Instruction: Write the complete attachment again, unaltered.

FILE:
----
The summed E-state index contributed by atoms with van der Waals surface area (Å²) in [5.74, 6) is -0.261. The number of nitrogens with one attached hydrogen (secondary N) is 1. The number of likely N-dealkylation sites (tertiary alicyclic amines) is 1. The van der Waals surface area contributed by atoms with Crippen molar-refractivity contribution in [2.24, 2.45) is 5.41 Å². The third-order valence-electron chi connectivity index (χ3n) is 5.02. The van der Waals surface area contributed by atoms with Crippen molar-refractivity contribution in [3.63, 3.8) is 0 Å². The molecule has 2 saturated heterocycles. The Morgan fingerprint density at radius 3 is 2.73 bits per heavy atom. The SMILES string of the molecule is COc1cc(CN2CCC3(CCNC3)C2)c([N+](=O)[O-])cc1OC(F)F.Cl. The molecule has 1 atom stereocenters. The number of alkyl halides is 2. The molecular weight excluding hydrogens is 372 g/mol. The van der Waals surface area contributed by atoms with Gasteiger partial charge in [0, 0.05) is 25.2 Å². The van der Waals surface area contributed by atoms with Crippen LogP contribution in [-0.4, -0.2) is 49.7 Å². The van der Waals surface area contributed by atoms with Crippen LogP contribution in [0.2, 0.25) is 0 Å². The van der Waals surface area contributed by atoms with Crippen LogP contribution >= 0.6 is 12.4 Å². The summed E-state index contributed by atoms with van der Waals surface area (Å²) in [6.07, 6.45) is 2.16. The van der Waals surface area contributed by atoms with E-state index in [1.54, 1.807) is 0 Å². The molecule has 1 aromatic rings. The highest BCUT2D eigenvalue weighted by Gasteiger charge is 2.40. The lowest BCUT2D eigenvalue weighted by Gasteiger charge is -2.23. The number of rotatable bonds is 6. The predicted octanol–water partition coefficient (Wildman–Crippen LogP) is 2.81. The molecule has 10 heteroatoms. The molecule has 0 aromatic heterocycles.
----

The summed E-state index contributed by atoms with van der Waals surface area (Å²) in [5.74, 6) is -0.261. The number of nitrogens with one attached hydrogen (secondary N) is 1. The number of likely N-dealkylation sites (tertiary alicyclic amines) is 1. The van der Waals surface area contributed by atoms with Crippen molar-refractivity contribution in [2.24, 2.45) is 5.41 Å². The third-order valence-electron chi connectivity index (χ3n) is 5.02. The van der Waals surface area contributed by atoms with Crippen molar-refractivity contribution in [3.63, 3.8) is 0 Å². The molecule has 2 saturated heterocycles. The Morgan fingerprint density at radius 3 is 2.73 bits per heavy atom. The SMILES string of the molecule is COc1cc(CN2CCC3(CCNC3)C2)c([N+](=O)[O-])cc1OC(F)F.Cl. The molecule has 1 atom stereocenters. The number of alkyl halides is 2. The molecular weight excluding hydrogens is 372 g/mol. The van der Waals surface area contributed by atoms with Gasteiger partial charge in [0, 0.05) is 25.2 Å². The van der Waals surface area contributed by atoms with Crippen LogP contribution in [-0.4, -0.2) is 49.7 Å². The van der Waals surface area contributed by atoms with Crippen LogP contribution in [0.2, 0.25) is 0 Å². The van der Waals surface area contributed by atoms with Crippen LogP contribution >= 0.6 is 12.4 Å². The summed E-state index contributed by atoms with van der Waals surface area (Å²) in [6.07, 6.45) is 2.16. The van der Waals surface area contributed by atoms with E-state index in [1.54, 1.807) is 0 Å². The molecule has 1 aromatic rings. The highest BCUT2D eigenvalue weighted by Gasteiger charge is 2.40. The lowest BCUT2D eigenvalue weighted by Gasteiger charge is -2.23. The number of rotatable bonds is 6. The predicted octanol–water partition coefficient (Wildman–Crippen LogP) is 2.81. The molecule has 10 heteroatoms. The molecule has 0 aromatic heterocycles.